Root canal. This phrase can evoke a lot of emotions—perhaps more than any other dental terminology can. But knowledge is power, so let’s take a look at what necessitates a root canal treatment, how the procedure is performed, and what you can expect if a root canal is in your future.
Do I Need A Root Canal?
Whenever you have an infection, your body defends itself by sending white blood cells and antibodies to the infected area. Swelling usually occurs, which indicates that healing is underway.
Inside your tooth, however, where the infected space is confined, these defenses, unfortunately, do not work. In an attempt to swell, the tissue (or pulp) in your tooth ends up choking itself and dying. At that point, the pain may go away, and you may think that the problem has been solved. But in reality, the infection has just begun to take up residence in the bone, causing an abscess.
Not all types of tooth pain are indications for a root canal. But signs of infection severe enough to require a root canal include:
- Serious pain when eating or putting pressure on the area
- Pain and sensitivity to hot or cold that lingers after the stimulus has been removed
- Tenderness or swelling in the gums near the painful area
- Darkening of the tooth
A root canal might also be necessary if your tooth has been badly chipped or cracked, exposing the nerves under the tooth’s surface to infection.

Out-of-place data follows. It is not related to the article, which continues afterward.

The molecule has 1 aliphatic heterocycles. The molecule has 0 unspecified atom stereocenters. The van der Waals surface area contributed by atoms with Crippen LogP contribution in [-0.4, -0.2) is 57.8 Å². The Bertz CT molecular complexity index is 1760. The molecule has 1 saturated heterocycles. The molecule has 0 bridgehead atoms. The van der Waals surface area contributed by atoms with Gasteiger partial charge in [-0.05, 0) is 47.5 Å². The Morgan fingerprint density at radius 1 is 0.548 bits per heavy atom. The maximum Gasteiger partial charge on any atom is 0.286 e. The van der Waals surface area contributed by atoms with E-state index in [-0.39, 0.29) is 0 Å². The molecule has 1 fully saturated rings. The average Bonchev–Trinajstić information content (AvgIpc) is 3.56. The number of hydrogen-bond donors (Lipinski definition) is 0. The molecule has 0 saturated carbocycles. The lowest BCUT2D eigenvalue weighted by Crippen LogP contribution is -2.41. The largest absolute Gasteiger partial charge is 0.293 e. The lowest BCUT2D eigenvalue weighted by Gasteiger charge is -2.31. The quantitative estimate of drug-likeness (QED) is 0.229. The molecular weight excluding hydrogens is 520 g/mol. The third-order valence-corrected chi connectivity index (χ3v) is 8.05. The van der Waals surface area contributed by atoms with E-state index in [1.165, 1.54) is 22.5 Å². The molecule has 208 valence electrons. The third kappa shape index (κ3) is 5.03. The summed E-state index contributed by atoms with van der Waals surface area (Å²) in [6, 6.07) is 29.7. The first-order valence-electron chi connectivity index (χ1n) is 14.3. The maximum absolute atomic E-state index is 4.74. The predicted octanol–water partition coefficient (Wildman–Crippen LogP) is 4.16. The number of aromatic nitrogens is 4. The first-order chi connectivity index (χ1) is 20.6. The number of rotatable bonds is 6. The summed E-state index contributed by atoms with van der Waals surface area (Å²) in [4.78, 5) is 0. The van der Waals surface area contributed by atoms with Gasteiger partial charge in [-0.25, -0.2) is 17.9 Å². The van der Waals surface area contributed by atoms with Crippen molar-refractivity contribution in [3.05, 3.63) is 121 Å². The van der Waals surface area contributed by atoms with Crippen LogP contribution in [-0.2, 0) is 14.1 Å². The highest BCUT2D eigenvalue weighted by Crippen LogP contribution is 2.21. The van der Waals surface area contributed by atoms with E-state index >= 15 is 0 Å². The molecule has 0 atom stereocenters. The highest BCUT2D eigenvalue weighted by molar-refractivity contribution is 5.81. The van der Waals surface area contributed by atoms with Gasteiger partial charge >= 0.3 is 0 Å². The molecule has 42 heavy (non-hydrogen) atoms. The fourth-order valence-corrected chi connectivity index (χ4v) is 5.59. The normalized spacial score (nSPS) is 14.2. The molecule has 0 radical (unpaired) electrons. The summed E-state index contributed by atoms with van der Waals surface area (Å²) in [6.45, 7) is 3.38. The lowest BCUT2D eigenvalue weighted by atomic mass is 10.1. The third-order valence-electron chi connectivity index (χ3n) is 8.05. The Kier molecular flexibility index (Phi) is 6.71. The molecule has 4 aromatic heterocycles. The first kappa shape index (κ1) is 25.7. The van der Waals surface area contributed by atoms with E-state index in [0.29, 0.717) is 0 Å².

How Are Root Canals Performed?
In a root canal treatment, the decay and the infected pulp is thoroughly cleaned out. If the tissue inside the tooth is dead, you could theoretically do the treatment without any novocain. But Dr. Farber likes to make the tooth numb anyway, just to be sure that it is comfortable. Then the entire inside of the tooth is filled with a root canal sealer material.
Here at Contemporary & Esthetic Dentistry, we use rotary endodontic technology in place of the manual, stainless steel instruments you might normally associate with root canals. Dr. Farber prefers electric rotary tools because they are more precise, and they provide a quieter, faster, more comfortable experience for the patient.
While all of this takes care of the infection, the structure of the tooth may be weakened and Dr. Farber may recommend the placement of a crown to prevent breakage.
What Is Recovery Like?
You may feel some tenderness to biting on the tooth afterward. This is normal and can be reduced with over-the-counter anti-inflammatory medications like Advil.
If you have severe tooth pain or suspect that you have an infected tooth, it is best to come in. Please note that an abscessed tooth will not simply “go away” on its own. It can turn into something more serious, and even deadly, like sepsis. For any of these concerns, you can call our office for an appointment or request an appointment here, and we’ll call you.